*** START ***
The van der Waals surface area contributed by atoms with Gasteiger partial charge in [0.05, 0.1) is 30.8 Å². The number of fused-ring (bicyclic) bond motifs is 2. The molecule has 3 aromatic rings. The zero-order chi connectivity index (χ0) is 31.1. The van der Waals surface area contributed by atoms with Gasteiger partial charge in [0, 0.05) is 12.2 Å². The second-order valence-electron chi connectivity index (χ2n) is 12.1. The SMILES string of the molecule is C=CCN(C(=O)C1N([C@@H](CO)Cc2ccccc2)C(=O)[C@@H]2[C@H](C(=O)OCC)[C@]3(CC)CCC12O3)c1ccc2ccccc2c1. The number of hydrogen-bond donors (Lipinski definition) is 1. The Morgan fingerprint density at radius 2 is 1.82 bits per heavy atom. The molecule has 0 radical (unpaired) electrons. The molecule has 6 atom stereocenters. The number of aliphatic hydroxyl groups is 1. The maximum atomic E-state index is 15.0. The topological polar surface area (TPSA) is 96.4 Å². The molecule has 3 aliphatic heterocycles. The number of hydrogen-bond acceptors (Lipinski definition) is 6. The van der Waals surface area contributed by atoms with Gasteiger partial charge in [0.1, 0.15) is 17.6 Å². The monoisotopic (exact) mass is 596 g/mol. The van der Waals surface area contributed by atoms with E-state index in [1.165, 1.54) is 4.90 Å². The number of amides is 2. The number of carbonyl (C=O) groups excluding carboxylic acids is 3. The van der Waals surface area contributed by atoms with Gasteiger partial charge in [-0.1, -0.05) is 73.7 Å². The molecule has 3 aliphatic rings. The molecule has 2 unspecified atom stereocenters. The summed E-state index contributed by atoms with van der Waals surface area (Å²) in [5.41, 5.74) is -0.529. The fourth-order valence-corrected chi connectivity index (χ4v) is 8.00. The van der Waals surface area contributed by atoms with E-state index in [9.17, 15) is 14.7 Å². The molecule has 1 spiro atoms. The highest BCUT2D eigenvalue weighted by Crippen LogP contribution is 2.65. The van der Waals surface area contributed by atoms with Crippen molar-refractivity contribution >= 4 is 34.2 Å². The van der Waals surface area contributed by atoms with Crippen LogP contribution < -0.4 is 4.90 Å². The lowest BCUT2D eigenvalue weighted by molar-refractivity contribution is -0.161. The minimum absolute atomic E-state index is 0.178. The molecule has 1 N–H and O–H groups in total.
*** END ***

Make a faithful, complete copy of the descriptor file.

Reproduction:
The van der Waals surface area contributed by atoms with Gasteiger partial charge in [0.05, 0.1) is 30.8 Å². The number of fused-ring (bicyclic) bond motifs is 2. The molecule has 3 aromatic rings. The zero-order chi connectivity index (χ0) is 31.1. The van der Waals surface area contributed by atoms with Gasteiger partial charge in [0, 0.05) is 12.2 Å². The second-order valence-electron chi connectivity index (χ2n) is 12.1. The SMILES string of the molecule is C=CCN(C(=O)C1N([C@@H](CO)Cc2ccccc2)C(=O)[C@@H]2[C@H](C(=O)OCC)[C@]3(CC)CCC12O3)c1ccc2ccccc2c1. The number of hydrogen-bond donors (Lipinski definition) is 1. The Morgan fingerprint density at radius 2 is 1.82 bits per heavy atom. The molecule has 0 radical (unpaired) electrons. The molecule has 6 atom stereocenters. The number of aliphatic hydroxyl groups is 1. The maximum atomic E-state index is 15.0. The topological polar surface area (TPSA) is 96.4 Å². The molecule has 3 aliphatic heterocycles. The number of hydrogen-bond acceptors (Lipinski definition) is 6. The van der Waals surface area contributed by atoms with Gasteiger partial charge in [0.1, 0.15) is 17.6 Å². The monoisotopic (exact) mass is 596 g/mol. The van der Waals surface area contributed by atoms with E-state index in [1.165, 1.54) is 4.90 Å². The number of amides is 2. The number of carbonyl (C=O) groups excluding carboxylic acids is 3. The van der Waals surface area contributed by atoms with Gasteiger partial charge in [-0.1, -0.05) is 73.7 Å². The molecule has 3 aliphatic rings. The molecule has 2 unspecified atom stereocenters. The summed E-state index contributed by atoms with van der Waals surface area (Å²) in [5.41, 5.74) is -0.529. The fourth-order valence-corrected chi connectivity index (χ4v) is 8.00. The van der Waals surface area contributed by atoms with E-state index in [9.17, 15) is 14.7 Å². The molecule has 1 spiro atoms. The highest BCUT2D eigenvalue weighted by Crippen LogP contribution is 2.65. The van der Waals surface area contributed by atoms with Crippen molar-refractivity contribution >= 4 is 34.2 Å². The van der Waals surface area contributed by atoms with Crippen LogP contribution < -0.4 is 4.90 Å². The lowest BCUT2D eigenvalue weighted by molar-refractivity contribution is -0.161. The minimum absolute atomic E-state index is 0.178. The molecule has 1 N–H and O–H groups in total.